Apr202009
The Other Carbon Dioxide Problem
Written by Coby Beck

At NASA's Jet Propulsion Laboratory there was a news article posted that discusses "the other carbon dioxide problem." That problem is, of course, ocean acidification.

Ocean acidification is the result of CO2 released into the atmosphere finding its way into ocean waters. Estimates are that around one third of all human emissions of CO2 are currently absorbed this way. While that is good news for the problem of an enhanced greenhouse effect causing global warming, it is not good news for marine ecosystems.

In fact it is extremely bad news, and make ocean acidifications one of the most neglected aspects of the whole climate change policy debate. According to the article:

Since the beginning of the industrial era, the pH of surface waters has decreased slightly but significantly from 8.2 to 8.1, and it continues to decrease. Scientists project the pH of surface water will decrease by the year 2100 to a level not seen on Earth over the past 20 million years, if not longer.<
20 million years! At least. And like the change in atmospheric chemistry, the calamitous part of that change is its rapidity. Some tens of millions of years ago it was higher than we are headed for, but it did not get there in one century. Marine life will not have the chance to adapt quickly enough. And let's not forget that marine life is already dealing with our pollution and overfishing.

55 milion years ago there was a huge spike in ocean acidity leading to the extinction of 30-40% of marine species and a major turnover in mamalian species. This is known as the Paleocene-eocene thermal maximun event. Google it, it is likely an excellent preview of what we are doing to the biosphere today.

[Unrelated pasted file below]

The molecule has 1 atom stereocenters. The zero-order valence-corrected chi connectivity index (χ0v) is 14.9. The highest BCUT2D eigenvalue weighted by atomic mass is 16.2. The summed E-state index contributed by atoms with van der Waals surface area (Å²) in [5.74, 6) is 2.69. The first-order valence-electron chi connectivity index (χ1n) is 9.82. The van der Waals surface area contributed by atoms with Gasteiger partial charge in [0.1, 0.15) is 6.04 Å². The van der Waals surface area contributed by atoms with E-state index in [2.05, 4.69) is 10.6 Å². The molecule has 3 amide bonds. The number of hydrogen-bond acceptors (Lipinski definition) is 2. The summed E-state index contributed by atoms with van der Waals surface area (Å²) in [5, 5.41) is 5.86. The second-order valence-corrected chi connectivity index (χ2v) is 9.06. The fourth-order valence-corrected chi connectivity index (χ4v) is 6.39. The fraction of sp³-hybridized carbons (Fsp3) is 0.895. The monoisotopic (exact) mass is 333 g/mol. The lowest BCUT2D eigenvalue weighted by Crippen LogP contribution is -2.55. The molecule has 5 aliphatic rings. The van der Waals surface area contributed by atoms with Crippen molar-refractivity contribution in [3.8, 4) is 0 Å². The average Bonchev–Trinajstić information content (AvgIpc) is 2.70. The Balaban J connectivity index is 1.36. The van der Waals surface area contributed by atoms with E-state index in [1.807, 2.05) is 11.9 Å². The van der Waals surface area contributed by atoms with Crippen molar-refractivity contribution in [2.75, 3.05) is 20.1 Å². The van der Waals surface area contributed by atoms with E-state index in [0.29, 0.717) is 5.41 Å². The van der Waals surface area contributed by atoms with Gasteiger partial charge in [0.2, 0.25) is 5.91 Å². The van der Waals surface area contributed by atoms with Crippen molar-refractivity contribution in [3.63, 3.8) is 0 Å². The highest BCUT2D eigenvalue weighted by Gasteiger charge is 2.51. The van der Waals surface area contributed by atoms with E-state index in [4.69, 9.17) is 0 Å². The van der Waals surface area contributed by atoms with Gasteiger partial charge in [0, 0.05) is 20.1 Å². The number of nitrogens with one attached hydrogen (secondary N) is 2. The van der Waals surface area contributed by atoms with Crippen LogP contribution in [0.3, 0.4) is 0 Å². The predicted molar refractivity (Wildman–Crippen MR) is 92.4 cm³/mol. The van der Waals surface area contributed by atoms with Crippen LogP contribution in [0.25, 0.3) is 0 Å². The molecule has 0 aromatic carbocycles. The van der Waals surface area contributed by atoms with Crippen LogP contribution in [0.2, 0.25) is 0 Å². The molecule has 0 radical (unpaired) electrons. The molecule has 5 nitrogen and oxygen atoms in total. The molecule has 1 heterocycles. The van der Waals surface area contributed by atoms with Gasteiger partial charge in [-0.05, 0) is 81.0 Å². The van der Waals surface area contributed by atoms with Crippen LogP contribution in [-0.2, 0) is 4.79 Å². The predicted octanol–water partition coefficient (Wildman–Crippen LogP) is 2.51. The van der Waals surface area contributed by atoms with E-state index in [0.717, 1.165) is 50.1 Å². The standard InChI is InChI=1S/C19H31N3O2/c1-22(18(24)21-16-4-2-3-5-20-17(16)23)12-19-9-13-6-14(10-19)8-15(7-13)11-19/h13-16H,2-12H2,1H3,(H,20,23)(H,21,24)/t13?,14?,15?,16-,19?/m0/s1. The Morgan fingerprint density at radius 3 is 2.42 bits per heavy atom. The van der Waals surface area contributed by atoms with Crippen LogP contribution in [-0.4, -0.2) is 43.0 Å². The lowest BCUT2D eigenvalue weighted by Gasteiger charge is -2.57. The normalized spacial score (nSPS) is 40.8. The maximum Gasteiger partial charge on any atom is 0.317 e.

Also from the article:
Since most corals live in shallow waters, coral reefs, some of the most biologically diverse places on Earth, are particularly vulnerable. "They are already under assault from warming water, over-fishing and habitat degradation," says Doney. "Environmental stress is leading to more incidents of 'coral bleaching,' which occurs when the symbiotic algae that lives inside the coral leaves or dies, and from which reefs often do not recover. Ocean acidification may push corals over the edge."

So it is a danger for corals as well, which already suffer from warming water.

All in all it is really a bleak picture and is why adaptation should not be on the table as a plan to deal with the emissions problem, though at this point it is a necessity to deal with the changes already well under way. It is also why geoengineering schemes, such as pumping aerosols into the stratosphere or sending sun shades into orbit to reduce insulation, are not going to solve the underlying problem of biodiversity loss. Any proposal that leaves the carbon in the atmosphere is not going to help us out of this mess.

Anyway, that's my two cents, but the source article is what you should read and pass on.

[Update: 90% extinction of marine life in the original version was incorrect, that rate only applied to foraminifera. The text has been amended.]


This entry from the popular A Few Things Ill Considered blog by software developer and climate change science blogger Coby Beck has been republished with permission.

 

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